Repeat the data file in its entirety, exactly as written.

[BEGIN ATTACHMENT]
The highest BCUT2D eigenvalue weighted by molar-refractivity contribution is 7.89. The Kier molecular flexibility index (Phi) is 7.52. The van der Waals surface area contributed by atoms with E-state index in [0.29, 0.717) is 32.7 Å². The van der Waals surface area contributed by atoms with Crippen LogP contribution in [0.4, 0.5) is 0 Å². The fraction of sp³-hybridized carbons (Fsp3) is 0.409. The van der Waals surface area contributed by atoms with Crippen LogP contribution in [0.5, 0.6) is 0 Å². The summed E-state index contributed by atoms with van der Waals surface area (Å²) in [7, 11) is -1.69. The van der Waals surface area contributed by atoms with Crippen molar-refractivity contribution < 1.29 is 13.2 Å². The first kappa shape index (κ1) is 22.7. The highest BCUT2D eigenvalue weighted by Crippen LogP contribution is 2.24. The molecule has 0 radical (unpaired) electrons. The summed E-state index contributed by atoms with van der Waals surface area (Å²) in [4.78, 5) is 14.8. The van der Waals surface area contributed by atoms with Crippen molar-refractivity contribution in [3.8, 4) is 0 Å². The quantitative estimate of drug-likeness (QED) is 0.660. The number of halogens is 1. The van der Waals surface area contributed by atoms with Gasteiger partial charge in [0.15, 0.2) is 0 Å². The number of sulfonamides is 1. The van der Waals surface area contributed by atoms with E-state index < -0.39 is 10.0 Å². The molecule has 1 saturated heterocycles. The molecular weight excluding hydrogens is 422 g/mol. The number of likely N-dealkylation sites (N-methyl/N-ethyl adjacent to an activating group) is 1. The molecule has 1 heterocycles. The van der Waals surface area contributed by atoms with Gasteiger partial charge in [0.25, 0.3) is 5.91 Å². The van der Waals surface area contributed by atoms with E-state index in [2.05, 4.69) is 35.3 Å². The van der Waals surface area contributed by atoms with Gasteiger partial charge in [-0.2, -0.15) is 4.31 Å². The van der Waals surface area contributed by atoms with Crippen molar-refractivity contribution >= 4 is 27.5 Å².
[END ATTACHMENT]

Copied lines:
The highest BCUT2D eigenvalue weighted by molar-refractivity contribution is 7.89. The Kier molecular flexibility index (Phi) is 7.52. The van der Waals surface area contributed by atoms with E-state index in [0.29, 0.717) is 32.7 Å². The van der Waals surface area contributed by atoms with Crippen LogP contribution in [0.4, 0.5) is 0 Å². The fraction of sp³-hybridized carbons (Fsp3) is 0.409. The van der Waals surface area contributed by atoms with Crippen LogP contribution in [0.5, 0.6) is 0 Å². The summed E-state index contributed by atoms with van der Waals surface area (Å²) in [7, 11) is -1.69. The van der Waals surface area contributed by atoms with Crippen molar-refractivity contribution < 1.29 is 13.2 Å². The first kappa shape index (κ1) is 22.7. The highest BCUT2D eigenvalue weighted by Crippen LogP contribution is 2.24. The molecule has 0 radical (unpaired) electrons. The summed E-state index contributed by atoms with van der Waals surface area (Å²) in [4.78, 5) is 14.8. The van der Waals surface area contributed by atoms with Crippen molar-refractivity contribution in [3.8, 4) is 0 Å². The quantitative estimate of drug-likeness (QED) is 0.660. The number of halogens is 1. The van der Waals surface area contributed by atoms with Gasteiger partial charge in [0.15, 0.2) is 0 Å². The number of sulfonamides is 1. The van der Waals surface area contributed by atoms with E-state index < -0.39 is 10.0 Å². The molecule has 1 saturated heterocycles. The molecular weight excluding hydrogens is 422 g/mol. The number of likely N-dealkylation sites (N-methyl/N-ethyl adjacent to an activating group) is 1. The molecule has 1 heterocycles. The van der Waals surface area contributed by atoms with Gasteiger partial charge in [0.25, 0.3) is 5.91 Å². The van der Waals surface area contributed by atoms with E-state index in [2.05, 4.69) is 35.3 Å². The van der Waals surface area contributed by atoms with Gasteiger partial charge in [-0.2, -0.15) is 4.31 Å². The van der Waals surface area contributed by atoms with Crippen molar-refractivity contribution >= 4 is 27.5 Å².